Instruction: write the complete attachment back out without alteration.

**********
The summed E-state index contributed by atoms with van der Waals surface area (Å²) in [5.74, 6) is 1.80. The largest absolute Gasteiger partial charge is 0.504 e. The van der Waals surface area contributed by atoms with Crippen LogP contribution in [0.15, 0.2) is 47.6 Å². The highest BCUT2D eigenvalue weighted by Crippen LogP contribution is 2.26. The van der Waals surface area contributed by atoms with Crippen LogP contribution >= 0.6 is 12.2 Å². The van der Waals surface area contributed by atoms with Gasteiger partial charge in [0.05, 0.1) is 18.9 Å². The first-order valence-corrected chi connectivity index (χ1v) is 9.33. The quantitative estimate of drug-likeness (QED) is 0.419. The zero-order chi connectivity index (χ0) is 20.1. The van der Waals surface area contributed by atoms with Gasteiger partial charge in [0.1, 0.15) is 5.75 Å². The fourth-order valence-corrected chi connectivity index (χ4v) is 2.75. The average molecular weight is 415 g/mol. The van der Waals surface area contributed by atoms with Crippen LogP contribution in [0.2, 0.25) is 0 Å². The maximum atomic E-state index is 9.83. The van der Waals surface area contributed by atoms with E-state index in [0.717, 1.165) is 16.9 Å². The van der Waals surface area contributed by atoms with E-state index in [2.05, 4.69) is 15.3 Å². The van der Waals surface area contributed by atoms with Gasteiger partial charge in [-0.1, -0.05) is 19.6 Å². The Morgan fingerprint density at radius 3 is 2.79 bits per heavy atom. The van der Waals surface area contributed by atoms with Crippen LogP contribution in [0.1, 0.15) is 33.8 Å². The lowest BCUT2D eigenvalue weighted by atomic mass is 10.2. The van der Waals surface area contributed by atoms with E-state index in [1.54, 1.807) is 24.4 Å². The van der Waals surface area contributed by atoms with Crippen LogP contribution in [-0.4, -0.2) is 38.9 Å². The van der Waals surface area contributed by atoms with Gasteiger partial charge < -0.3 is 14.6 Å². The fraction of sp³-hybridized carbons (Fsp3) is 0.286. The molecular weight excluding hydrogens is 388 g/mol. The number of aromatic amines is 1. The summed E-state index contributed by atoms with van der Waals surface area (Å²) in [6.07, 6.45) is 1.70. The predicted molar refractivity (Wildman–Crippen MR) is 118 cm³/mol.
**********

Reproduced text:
The summed E-state index contributed by atoms with van der Waals surface area (Å²) in [5.74, 6) is 1.80. The largest absolute Gasteiger partial charge is 0.504 e. The van der Waals surface area contributed by atoms with Crippen LogP contribution in [0.15, 0.2) is 47.6 Å². The highest BCUT2D eigenvalue weighted by Crippen LogP contribution is 2.26. The van der Waals surface area contributed by atoms with Crippen LogP contribution >= 0.6 is 12.2 Å². The van der Waals surface area contributed by atoms with Gasteiger partial charge in [0.05, 0.1) is 18.9 Å². The first-order valence-corrected chi connectivity index (χ1v) is 9.33. The quantitative estimate of drug-likeness (QED) is 0.419. The zero-order chi connectivity index (χ0) is 20.1. The van der Waals surface area contributed by atoms with Gasteiger partial charge in [0.1, 0.15) is 5.75 Å². The fourth-order valence-corrected chi connectivity index (χ4v) is 2.75. The average molecular weight is 415 g/mol. The van der Waals surface area contributed by atoms with Crippen LogP contribution in [0.2, 0.25) is 0 Å². The maximum atomic E-state index is 9.83. The van der Waals surface area contributed by atoms with E-state index in [0.717, 1.165) is 16.9 Å². The van der Waals surface area contributed by atoms with E-state index in [2.05, 4.69) is 15.3 Å². The van der Waals surface area contributed by atoms with Gasteiger partial charge in [-0.1, -0.05) is 19.6 Å². The Morgan fingerprint density at radius 3 is 2.79 bits per heavy atom. The van der Waals surface area contributed by atoms with Crippen LogP contribution in [0.1, 0.15) is 33.8 Å². The lowest BCUT2D eigenvalue weighted by atomic mass is 10.2. The van der Waals surface area contributed by atoms with E-state index in [1.54, 1.807) is 24.4 Å². The van der Waals surface area contributed by atoms with Crippen LogP contribution in [-0.4, -0.2) is 38.9 Å². The van der Waals surface area contributed by atoms with Gasteiger partial charge < -0.3 is 14.6 Å². The fraction of sp³-hybridized carbons (Fsp3) is 0.286. The molecular weight excluding hydrogens is 388 g/mol. The number of aromatic amines is 1. The summed E-state index contributed by atoms with van der Waals surface area (Å²) in [6.07, 6.45) is 1.70. The predicted molar refractivity (Wildman–Crippen MR) is 118 cm³/mol.